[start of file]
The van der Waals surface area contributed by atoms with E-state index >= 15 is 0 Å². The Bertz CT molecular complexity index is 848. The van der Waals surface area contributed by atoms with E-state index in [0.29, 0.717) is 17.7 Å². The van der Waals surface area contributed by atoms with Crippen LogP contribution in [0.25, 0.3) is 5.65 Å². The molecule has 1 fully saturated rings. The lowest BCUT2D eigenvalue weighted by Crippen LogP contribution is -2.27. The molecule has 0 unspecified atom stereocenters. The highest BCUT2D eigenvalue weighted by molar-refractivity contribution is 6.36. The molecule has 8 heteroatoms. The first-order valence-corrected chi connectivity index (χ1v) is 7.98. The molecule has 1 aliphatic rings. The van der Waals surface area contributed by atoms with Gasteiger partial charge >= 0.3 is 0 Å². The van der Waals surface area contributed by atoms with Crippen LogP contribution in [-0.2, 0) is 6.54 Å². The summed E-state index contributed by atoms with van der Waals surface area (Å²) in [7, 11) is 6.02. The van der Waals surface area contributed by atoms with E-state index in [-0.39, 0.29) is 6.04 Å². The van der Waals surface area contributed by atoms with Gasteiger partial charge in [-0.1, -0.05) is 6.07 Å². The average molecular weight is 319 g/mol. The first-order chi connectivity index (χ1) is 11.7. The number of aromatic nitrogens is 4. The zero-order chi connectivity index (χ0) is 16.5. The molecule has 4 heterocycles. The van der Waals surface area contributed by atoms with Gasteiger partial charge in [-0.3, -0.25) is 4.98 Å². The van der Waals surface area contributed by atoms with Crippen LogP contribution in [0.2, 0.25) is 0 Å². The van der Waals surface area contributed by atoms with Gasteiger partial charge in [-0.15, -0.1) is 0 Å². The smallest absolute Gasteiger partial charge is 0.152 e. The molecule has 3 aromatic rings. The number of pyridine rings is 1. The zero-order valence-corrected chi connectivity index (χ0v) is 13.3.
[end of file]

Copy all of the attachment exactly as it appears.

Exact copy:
The van der Waals surface area contributed by atoms with E-state index >= 15 is 0 Å². The Bertz CT molecular complexity index is 848. The van der Waals surface area contributed by atoms with E-state index in [0.29, 0.717) is 17.7 Å². The van der Waals surface area contributed by atoms with Crippen LogP contribution in [0.25, 0.3) is 5.65 Å². The molecule has 1 fully saturated rings. The lowest BCUT2D eigenvalue weighted by Crippen LogP contribution is -2.27. The molecule has 0 unspecified atom stereocenters. The highest BCUT2D eigenvalue weighted by molar-refractivity contribution is 6.36. The molecule has 8 heteroatoms. The first-order valence-corrected chi connectivity index (χ1v) is 7.98. The molecule has 1 aliphatic rings. The van der Waals surface area contributed by atoms with Gasteiger partial charge >= 0.3 is 0 Å². The van der Waals surface area contributed by atoms with Crippen LogP contribution in [-0.2, 0) is 6.54 Å². The summed E-state index contributed by atoms with van der Waals surface area (Å²) in [7, 11) is 6.02. The van der Waals surface area contributed by atoms with E-state index in [-0.39, 0.29) is 6.04 Å². The van der Waals surface area contributed by atoms with Gasteiger partial charge in [-0.1, -0.05) is 6.07 Å². The average molecular weight is 319 g/mol. The first-order chi connectivity index (χ1) is 11.7. The number of aromatic nitrogens is 4. The zero-order chi connectivity index (χ0) is 16.5. The molecule has 4 heterocycles. The van der Waals surface area contributed by atoms with Gasteiger partial charge in [-0.3, -0.25) is 4.98 Å². The van der Waals surface area contributed by atoms with Crippen LogP contribution in [0.2, 0.25) is 0 Å². The van der Waals surface area contributed by atoms with Gasteiger partial charge in [-0.15, -0.1) is 0 Å². The smallest absolute Gasteiger partial charge is 0.152 e. The molecule has 3 aromatic rings. The number of pyridine rings is 1. The zero-order valence-corrected chi connectivity index (χ0v) is 13.3.